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All posts created by Bob

In talking about how Auction House Upgrades should work, we got to talking a lot more about Auction Houses in general. A big concern was how problematic it is for a settlement to have no Auction House for loot and gathered mats, particularly given how central the experience of hauling your ill-or-otherwise-gotten gains back to town to sell them off is to Pathfinder. As we worked through our upgrade options, we kept turning back to that third slot for a large structure, and a plan began to form:

Allow settlements to place three large structures, as long as one of those structures is an Auction House.

This wouldn't guarantee that every player settlement would always have an Auction House, but a +0 is pretty cheap and worth taking advantage of the extra slot.

If allowing a third fully-upgraded large structure seems like too much, particularly if it makes those hoping to focus on creating a great market in their settlement feel like upgraded Auction Houses would just be too widespread, we could add a restriction that only 2 of the large structures can be upgraded.

On the flip side, if this gets everyone thinking that all settlements really need to have at least basic Auction House capability, then we could look at ways to give everyone something slightly less valuable than a +0 Auction House, perhaps a spot by the Tavern where only non-upgradable items can be bought or sold.

There are lots of ways to vary this idea up, but we'd like to hear from all of you before exploring any one direction deeply. Comments/questions/rants?
Auction House Upgrades is one of the last details we need to finish off before going to Zog. Here's what we're looking at implementing:

Non-upgradable items (generally meaning anything gathered or looted) can be sold at any Auction House, but upgradable items (generally meaning refined or crafted items) are restricted by tier and upgrade based on the Auction House's upgrade value:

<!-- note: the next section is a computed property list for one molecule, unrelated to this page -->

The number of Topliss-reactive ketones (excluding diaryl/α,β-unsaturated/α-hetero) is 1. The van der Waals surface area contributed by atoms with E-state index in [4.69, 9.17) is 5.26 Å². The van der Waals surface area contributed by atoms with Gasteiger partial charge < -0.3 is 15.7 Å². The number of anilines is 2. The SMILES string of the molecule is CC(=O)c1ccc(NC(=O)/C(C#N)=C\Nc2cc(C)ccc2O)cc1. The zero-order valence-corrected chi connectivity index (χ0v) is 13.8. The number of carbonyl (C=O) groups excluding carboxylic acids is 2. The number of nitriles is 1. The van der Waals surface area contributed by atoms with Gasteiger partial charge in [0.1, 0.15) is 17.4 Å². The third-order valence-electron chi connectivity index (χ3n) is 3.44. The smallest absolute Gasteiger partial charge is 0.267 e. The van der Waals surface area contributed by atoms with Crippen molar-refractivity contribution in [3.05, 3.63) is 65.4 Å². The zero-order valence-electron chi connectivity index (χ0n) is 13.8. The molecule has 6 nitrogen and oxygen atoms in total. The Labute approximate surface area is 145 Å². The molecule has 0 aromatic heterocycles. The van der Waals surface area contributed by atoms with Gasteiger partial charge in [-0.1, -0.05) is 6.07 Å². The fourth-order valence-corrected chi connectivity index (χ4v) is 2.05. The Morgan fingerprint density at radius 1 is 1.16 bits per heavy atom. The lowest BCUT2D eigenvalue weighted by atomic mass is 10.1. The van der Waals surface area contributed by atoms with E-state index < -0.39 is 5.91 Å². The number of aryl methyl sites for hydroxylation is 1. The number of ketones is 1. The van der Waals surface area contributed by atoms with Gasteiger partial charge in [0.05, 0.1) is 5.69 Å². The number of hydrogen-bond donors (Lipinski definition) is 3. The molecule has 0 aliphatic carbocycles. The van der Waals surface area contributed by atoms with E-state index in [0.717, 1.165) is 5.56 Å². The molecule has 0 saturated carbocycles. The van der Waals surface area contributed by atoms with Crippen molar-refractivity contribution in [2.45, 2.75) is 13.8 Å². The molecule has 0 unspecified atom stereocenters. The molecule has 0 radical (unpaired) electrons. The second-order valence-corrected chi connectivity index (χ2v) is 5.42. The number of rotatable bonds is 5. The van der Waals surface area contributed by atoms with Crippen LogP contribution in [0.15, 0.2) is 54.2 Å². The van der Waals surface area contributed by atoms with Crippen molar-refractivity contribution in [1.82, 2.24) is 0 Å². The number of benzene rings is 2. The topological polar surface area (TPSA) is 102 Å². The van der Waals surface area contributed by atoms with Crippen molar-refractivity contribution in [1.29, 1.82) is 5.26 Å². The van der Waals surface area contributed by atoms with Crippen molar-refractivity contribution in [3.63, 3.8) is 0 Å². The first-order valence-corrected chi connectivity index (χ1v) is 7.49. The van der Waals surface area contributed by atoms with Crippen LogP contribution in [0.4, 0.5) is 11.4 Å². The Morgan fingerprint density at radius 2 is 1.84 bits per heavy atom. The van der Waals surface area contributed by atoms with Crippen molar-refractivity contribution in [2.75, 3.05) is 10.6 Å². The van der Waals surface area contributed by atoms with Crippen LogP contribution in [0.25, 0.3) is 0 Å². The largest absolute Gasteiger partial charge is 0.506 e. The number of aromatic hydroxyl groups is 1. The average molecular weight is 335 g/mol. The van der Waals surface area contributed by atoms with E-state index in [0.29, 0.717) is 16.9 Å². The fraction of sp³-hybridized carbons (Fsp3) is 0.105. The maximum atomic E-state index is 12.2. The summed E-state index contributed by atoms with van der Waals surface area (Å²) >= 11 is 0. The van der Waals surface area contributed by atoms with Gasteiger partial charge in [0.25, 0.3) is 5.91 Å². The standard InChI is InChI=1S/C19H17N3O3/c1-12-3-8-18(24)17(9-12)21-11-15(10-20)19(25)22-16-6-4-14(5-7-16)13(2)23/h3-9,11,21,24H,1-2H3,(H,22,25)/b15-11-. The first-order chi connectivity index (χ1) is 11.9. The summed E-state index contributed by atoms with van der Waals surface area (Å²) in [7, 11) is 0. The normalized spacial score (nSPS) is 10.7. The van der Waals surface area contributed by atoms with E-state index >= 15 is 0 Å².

+0: T2/+2
+1: T2/+3
+2: T2/+5
+3: T3/+1
+4: T3/+3
+5: T3/+5

The amount of time bids and offers last also increases as an Auction House is upgraded:

+0: 30 days
+1: 40 days
+2: 50 days
+3: 60 days
+4: 70 days
+5: 80 days


Edit 1: Edited the tier/upgrade numbers to correctly switch to T3 at +3.

I did in fact make this change for EE 15.
I made another quick edit to the rules for Leadership Challenges, clarifying that an inactive challenged leader who protests the challenge gives up the right to do any account reactivation options, not just the ability to block the demotion by logging in. It's not really a substantive change, since it was pretty clear the restriction was intended to say that going the inactive challenge route was risky and blocked other options. Still, better to be explicit in cases like this.
What I've seen in games like WoW is absent guild leaders replaced by any run of the mill member who went to customer service, and then could inherit an entire guild bank just for being the last man standing. While that isn't unfair in a healthy MMO, I think it would be unfair in the odd circumstances this game has found itself in. If you are ONLY talking about demoting leaders where there are other already appointed leaders to step in, that isn't nearly as concerning as the impression I had from some of the posts that gave me the impression that whoever had remained active would get leadership (which I mentioned in saying that people who hadn't been trusted with leadership roles shouldn't become leaders just as an outsized reward for staying active through the current difficulties. That kind of result would basically penalize company leaders for having given new unknown players a chance to prove themselves).